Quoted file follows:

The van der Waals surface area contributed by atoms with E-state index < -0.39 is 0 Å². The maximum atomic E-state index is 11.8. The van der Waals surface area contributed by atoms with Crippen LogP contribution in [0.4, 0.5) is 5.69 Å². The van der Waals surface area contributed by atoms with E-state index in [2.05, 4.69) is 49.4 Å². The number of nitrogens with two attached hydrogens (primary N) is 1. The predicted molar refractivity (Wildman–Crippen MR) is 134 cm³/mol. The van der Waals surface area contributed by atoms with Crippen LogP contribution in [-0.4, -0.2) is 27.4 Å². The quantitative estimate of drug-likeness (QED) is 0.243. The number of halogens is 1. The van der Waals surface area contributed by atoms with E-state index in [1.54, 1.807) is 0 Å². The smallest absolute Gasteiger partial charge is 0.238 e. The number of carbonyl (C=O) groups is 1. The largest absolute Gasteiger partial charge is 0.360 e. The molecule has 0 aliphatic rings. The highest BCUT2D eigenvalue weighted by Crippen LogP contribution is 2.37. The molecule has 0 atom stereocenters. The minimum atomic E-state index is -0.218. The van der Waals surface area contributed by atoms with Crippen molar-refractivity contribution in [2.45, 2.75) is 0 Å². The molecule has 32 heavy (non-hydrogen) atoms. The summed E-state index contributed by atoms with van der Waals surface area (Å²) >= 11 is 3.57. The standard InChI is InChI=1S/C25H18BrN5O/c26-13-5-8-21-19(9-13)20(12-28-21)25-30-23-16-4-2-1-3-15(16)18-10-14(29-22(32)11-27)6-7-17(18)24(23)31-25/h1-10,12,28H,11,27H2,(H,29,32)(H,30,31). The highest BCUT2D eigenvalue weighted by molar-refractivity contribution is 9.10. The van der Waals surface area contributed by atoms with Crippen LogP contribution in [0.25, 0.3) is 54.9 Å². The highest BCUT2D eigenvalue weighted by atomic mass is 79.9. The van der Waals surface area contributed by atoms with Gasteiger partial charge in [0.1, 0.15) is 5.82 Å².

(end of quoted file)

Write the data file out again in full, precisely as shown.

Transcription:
The van der Waals surface area contributed by atoms with E-state index < -0.39 is 0 Å². The maximum atomic E-state index is 11.8. The van der Waals surface area contributed by atoms with Crippen LogP contribution in [0.4, 0.5) is 5.69 Å². The van der Waals surface area contributed by atoms with E-state index in [2.05, 4.69) is 49.4 Å². The number of nitrogens with two attached hydrogens (primary N) is 1. The predicted molar refractivity (Wildman–Crippen MR) is 134 cm³/mol. The van der Waals surface area contributed by atoms with Crippen LogP contribution in [-0.4, -0.2) is 27.4 Å². The quantitative estimate of drug-likeness (QED) is 0.243. The number of halogens is 1. The van der Waals surface area contributed by atoms with E-state index in [1.54, 1.807) is 0 Å². The smallest absolute Gasteiger partial charge is 0.238 e. The number of carbonyl (C=O) groups is 1. The largest absolute Gasteiger partial charge is 0.360 e. The molecule has 0 aliphatic rings. The highest BCUT2D eigenvalue weighted by Crippen LogP contribution is 2.37. The molecule has 0 atom stereocenters. The minimum atomic E-state index is -0.218. The van der Waals surface area contributed by atoms with Crippen molar-refractivity contribution in [2.45, 2.75) is 0 Å². The molecule has 32 heavy (non-hydrogen) atoms. The summed E-state index contributed by atoms with van der Waals surface area (Å²) >= 11 is 3.57. The standard InChI is InChI=1S/C25H18BrN5O/c26-13-5-8-21-19(9-13)20(12-28-21)25-30-23-16-4-2-1-3-15(16)18-10-14(29-22(32)11-27)6-7-17(18)24(23)31-25/h1-10,12,28H,11,27H2,(H,29,32)(H,30,31). The highest BCUT2D eigenvalue weighted by molar-refractivity contribution is 9.10. The van der Waals surface area contributed by atoms with Crippen LogP contribution in [0.25, 0.3) is 54.9 Å². The highest BCUT2D eigenvalue weighted by atomic mass is 79.9. The van der Waals surface area contributed by atoms with Gasteiger partial charge in [0.1, 0.15) is 5.82 Å².